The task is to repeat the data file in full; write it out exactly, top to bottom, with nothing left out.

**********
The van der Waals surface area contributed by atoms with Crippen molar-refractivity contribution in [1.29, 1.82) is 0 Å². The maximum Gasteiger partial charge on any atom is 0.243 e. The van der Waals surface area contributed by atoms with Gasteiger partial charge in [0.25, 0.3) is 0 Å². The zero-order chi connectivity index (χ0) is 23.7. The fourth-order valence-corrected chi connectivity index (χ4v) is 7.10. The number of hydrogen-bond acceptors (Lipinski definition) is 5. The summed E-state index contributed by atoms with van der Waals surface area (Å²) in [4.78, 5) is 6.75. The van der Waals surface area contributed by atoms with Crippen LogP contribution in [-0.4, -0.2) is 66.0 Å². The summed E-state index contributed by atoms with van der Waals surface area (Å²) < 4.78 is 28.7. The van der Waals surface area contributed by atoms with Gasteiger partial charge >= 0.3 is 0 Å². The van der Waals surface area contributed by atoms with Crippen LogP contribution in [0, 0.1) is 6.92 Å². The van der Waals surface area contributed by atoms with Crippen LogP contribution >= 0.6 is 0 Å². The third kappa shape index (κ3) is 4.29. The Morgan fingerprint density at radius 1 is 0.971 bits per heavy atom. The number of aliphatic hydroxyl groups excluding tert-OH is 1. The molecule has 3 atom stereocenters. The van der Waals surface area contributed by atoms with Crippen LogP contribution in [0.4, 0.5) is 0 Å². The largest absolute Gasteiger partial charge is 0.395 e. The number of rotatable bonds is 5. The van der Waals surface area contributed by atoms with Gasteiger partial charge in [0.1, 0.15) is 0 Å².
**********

The van der Waals surface area contributed by atoms with Crippen molar-refractivity contribution in [1.29, 1.82) is 0 Å². The maximum Gasteiger partial charge on any atom is 0.243 e. The van der Waals surface area contributed by atoms with Gasteiger partial charge in [0.25, 0.3) is 0 Å². The zero-order chi connectivity index (χ0) is 23.7. The fourth-order valence-corrected chi connectivity index (χ4v) is 7.10. The number of hydrogen-bond acceptors (Lipinski definition) is 5. The summed E-state index contributed by atoms with van der Waals surface area (Å²) in [4.78, 5) is 6.75. The van der Waals surface area contributed by atoms with Crippen LogP contribution in [-0.4, -0.2) is 66.0 Å². The summed E-state index contributed by atoms with van der Waals surface area (Å²) < 4.78 is 28.7. The van der Waals surface area contributed by atoms with Gasteiger partial charge >= 0.3 is 0 Å². The van der Waals surface area contributed by atoms with Crippen LogP contribution in [0, 0.1) is 6.92 Å². The van der Waals surface area contributed by atoms with Crippen LogP contribution >= 0.6 is 0 Å². The third kappa shape index (κ3) is 4.29. The Morgan fingerprint density at radius 1 is 0.971 bits per heavy atom. The number of aliphatic hydroxyl groups excluding tert-OH is 1. The molecule has 3 atom stereocenters. The van der Waals surface area contributed by atoms with Crippen LogP contribution in [0.4, 0.5) is 0 Å². The largest absolute Gasteiger partial charge is 0.395 e. The number of rotatable bonds is 5. The van der Waals surface area contributed by atoms with Gasteiger partial charge in [0.1, 0.15) is 0 Å².